Mortgage rates increased for the third week straight amid the Federal Reserve’s announcement to not raise the federal funds rate, the latest Freddie Mac Primary Mortgage Market Survey showed.
“Treasury yields increased heading into this week's FOMC meeting, partially in response to modestly higher inflation readings. 30-year mortgage rates kept pace, rising 5 basis points to 3.73%,” said Sean Becketti, chief economist with Freddie Mac.
“Nonetheless, at the meeting the Fed confirmed what the market had already concluded and made no change to the Federal funds target. The Fed went further and acknowledged that economic signals have been mixed and that the pace of monetary tightening may be slower than had been assumed at the end of 2015," he added.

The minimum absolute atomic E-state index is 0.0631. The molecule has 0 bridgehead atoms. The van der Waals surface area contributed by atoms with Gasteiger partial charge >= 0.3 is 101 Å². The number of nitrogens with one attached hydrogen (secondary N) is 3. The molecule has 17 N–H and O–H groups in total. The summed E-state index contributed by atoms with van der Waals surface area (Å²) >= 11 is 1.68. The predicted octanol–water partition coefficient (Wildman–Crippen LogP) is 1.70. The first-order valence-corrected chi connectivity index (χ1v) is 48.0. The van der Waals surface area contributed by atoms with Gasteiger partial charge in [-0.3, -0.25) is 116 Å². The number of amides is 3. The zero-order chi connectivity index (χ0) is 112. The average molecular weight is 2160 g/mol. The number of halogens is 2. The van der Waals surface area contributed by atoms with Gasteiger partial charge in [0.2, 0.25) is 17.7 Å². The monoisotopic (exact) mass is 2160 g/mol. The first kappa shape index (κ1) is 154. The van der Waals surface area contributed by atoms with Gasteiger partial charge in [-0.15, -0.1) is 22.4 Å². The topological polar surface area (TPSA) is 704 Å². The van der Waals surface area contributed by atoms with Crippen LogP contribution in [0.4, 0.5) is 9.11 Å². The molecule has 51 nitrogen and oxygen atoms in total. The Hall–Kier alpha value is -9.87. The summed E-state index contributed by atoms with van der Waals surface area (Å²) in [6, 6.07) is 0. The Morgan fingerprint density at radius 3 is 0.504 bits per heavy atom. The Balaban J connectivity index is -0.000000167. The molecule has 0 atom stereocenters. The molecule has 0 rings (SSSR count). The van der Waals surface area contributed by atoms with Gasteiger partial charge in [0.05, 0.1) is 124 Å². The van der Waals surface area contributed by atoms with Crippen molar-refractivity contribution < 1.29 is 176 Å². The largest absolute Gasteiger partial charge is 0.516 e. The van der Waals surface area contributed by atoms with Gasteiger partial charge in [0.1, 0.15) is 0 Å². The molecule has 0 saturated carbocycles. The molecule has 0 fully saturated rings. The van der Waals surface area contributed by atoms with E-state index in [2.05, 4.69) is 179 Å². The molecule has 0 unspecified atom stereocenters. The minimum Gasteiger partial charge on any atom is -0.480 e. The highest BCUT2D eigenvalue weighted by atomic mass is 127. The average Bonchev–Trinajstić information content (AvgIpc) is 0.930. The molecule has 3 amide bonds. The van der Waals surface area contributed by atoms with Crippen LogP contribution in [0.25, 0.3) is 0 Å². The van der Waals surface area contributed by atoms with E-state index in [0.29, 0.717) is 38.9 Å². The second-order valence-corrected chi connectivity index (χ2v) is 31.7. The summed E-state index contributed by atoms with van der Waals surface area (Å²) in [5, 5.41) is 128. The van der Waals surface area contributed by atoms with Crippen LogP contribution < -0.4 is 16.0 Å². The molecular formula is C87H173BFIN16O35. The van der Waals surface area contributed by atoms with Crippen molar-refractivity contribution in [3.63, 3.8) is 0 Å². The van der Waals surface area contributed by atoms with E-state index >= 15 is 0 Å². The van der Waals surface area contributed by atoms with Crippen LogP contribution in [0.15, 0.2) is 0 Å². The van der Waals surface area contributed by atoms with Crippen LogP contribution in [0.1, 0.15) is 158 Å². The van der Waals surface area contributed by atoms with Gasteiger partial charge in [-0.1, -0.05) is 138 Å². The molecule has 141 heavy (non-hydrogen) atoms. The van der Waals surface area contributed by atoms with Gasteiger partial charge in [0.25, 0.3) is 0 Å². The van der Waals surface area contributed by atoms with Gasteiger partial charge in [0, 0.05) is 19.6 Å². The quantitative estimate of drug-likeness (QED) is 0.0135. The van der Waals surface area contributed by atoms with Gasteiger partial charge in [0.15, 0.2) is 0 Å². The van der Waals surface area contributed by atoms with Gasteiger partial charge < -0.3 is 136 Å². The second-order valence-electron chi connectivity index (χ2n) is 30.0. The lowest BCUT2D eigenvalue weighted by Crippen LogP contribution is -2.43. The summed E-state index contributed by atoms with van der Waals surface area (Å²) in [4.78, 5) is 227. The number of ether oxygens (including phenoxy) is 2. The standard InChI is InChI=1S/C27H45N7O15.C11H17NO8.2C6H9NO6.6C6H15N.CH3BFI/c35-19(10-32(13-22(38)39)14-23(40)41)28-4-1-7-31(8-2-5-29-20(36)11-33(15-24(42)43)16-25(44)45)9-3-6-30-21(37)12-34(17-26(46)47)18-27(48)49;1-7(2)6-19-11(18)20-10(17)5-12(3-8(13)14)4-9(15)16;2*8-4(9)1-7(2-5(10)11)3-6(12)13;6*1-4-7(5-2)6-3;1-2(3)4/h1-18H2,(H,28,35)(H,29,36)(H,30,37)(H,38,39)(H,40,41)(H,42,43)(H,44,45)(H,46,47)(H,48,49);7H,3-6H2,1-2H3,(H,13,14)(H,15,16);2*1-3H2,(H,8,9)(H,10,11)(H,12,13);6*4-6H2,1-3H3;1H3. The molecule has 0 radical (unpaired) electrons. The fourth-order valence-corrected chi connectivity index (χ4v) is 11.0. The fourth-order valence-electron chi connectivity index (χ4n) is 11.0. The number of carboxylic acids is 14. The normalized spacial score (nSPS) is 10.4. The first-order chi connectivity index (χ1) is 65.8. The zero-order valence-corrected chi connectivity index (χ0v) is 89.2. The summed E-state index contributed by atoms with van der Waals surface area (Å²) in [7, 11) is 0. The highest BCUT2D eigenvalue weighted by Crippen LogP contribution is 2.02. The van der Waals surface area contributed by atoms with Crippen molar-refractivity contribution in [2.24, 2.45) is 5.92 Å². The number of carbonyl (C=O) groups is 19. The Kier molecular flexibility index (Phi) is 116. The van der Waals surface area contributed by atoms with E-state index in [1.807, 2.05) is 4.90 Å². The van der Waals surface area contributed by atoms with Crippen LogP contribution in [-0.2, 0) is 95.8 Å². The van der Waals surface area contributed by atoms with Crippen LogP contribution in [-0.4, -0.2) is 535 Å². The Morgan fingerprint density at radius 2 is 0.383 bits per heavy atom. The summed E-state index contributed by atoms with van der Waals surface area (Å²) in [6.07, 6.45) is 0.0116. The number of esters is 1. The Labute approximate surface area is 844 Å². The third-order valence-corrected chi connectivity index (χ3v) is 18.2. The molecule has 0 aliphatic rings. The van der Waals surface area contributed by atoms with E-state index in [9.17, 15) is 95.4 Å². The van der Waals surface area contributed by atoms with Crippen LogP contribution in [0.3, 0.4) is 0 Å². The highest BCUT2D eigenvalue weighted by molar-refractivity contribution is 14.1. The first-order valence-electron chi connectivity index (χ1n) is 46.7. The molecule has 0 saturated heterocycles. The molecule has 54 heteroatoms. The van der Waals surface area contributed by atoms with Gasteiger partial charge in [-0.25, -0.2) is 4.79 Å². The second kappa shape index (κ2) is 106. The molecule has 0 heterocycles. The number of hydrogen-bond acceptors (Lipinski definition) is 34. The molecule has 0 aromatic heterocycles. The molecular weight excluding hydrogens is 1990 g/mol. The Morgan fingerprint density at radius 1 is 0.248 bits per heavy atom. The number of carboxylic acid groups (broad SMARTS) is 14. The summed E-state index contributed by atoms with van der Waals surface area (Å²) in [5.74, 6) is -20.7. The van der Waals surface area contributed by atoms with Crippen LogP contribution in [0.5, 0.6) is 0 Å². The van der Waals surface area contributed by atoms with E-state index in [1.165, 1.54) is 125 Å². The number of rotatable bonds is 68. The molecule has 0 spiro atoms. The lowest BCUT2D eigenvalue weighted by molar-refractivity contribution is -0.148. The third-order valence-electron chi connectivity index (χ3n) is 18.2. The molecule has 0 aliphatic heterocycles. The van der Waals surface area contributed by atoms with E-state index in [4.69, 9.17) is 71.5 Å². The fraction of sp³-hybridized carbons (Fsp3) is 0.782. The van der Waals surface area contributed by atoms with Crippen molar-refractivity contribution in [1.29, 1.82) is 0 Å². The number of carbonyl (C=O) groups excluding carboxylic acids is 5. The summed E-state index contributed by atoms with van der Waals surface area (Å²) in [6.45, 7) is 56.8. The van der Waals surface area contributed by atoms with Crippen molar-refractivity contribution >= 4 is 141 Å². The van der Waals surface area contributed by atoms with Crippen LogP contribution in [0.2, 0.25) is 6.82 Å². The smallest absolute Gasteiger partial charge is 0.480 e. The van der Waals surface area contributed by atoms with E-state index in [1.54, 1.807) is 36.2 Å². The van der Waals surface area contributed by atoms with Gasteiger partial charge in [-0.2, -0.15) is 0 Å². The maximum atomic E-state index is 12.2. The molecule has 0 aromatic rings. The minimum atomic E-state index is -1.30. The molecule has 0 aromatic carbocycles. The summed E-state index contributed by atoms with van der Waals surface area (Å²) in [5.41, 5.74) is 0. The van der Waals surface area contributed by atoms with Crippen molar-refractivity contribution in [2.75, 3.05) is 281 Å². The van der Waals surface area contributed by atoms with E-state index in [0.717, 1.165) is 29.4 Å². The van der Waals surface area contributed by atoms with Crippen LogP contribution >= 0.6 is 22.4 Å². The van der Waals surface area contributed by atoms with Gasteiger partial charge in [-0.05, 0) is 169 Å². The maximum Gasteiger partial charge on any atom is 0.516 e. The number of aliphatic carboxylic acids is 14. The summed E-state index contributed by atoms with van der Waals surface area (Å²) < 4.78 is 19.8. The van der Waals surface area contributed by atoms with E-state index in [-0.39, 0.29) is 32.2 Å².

Click the chart to enlarge
(Source: Freddie Mac)
The 30-year fixed-rate mortgage increased to 3.73% for the week ending March 17, 2016, up from last week’s 3.68%. A year ago at this time, the 30-year FRM came in at 3.78%.
In addition, the 15-year FRM this week averaged 2.99%, up from last week when it averaged 2.96%. In 2015, the 15-year FRM averaged 3.06%.
The 5-year Treasury-indexed hybrid adjustable-rate mortgage averaged 2.93%, up from 2.92% a week ago. A year ago, the 5-year ARM averaged 2.97%.